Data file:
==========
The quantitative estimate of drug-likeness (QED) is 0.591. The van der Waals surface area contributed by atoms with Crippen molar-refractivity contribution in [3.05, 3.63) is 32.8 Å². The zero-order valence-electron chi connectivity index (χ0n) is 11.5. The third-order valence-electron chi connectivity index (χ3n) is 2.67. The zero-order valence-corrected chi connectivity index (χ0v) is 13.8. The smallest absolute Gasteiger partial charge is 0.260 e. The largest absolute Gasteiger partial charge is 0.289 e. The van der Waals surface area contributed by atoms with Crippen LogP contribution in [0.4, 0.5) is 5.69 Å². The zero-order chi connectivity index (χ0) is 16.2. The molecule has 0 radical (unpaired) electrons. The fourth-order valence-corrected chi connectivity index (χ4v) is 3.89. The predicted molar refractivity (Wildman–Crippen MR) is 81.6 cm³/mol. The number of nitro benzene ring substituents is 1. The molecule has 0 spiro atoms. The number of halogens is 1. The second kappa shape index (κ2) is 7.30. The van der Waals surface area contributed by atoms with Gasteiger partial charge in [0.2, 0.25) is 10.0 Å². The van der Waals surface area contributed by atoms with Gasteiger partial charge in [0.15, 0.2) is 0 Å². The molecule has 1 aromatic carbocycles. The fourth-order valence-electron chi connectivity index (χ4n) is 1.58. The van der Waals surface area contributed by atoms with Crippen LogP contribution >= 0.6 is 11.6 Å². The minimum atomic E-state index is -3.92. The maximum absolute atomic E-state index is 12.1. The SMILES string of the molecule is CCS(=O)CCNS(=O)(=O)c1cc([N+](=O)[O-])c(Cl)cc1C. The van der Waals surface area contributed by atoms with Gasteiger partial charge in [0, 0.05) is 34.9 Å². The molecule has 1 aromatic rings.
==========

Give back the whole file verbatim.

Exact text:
The quantitative estimate of drug-likeness (QED) is 0.591. The van der Waals surface area contributed by atoms with Crippen molar-refractivity contribution in [3.05, 3.63) is 32.8 Å². The zero-order valence-electron chi connectivity index (χ0n) is 11.5. The third-order valence-electron chi connectivity index (χ3n) is 2.67. The zero-order valence-corrected chi connectivity index (χ0v) is 13.8. The smallest absolute Gasteiger partial charge is 0.260 e. The largest absolute Gasteiger partial charge is 0.289 e. The van der Waals surface area contributed by atoms with Crippen LogP contribution in [0.4, 0.5) is 5.69 Å². The zero-order chi connectivity index (χ0) is 16.2. The molecule has 0 radical (unpaired) electrons. The fourth-order valence-corrected chi connectivity index (χ4v) is 3.89. The predicted molar refractivity (Wildman–Crippen MR) is 81.6 cm³/mol. The number of nitro benzene ring substituents is 1. The molecule has 0 spiro atoms. The number of halogens is 1. The second kappa shape index (κ2) is 7.30. The van der Waals surface area contributed by atoms with Gasteiger partial charge in [0.2, 0.25) is 10.0 Å². The van der Waals surface area contributed by atoms with Gasteiger partial charge in [0.15, 0.2) is 0 Å². The molecule has 1 aromatic carbocycles. The fourth-order valence-electron chi connectivity index (χ4n) is 1.58. The van der Waals surface area contributed by atoms with Crippen LogP contribution >= 0.6 is 11.6 Å². The minimum atomic E-state index is -3.92. The maximum absolute atomic E-state index is 12.1. The SMILES string of the molecule is CCS(=O)CCNS(=O)(=O)c1cc([N+](=O)[O-])c(Cl)cc1C. The van der Waals surface area contributed by atoms with Gasteiger partial charge in [0, 0.05) is 34.9 Å². The molecule has 1 aromatic rings.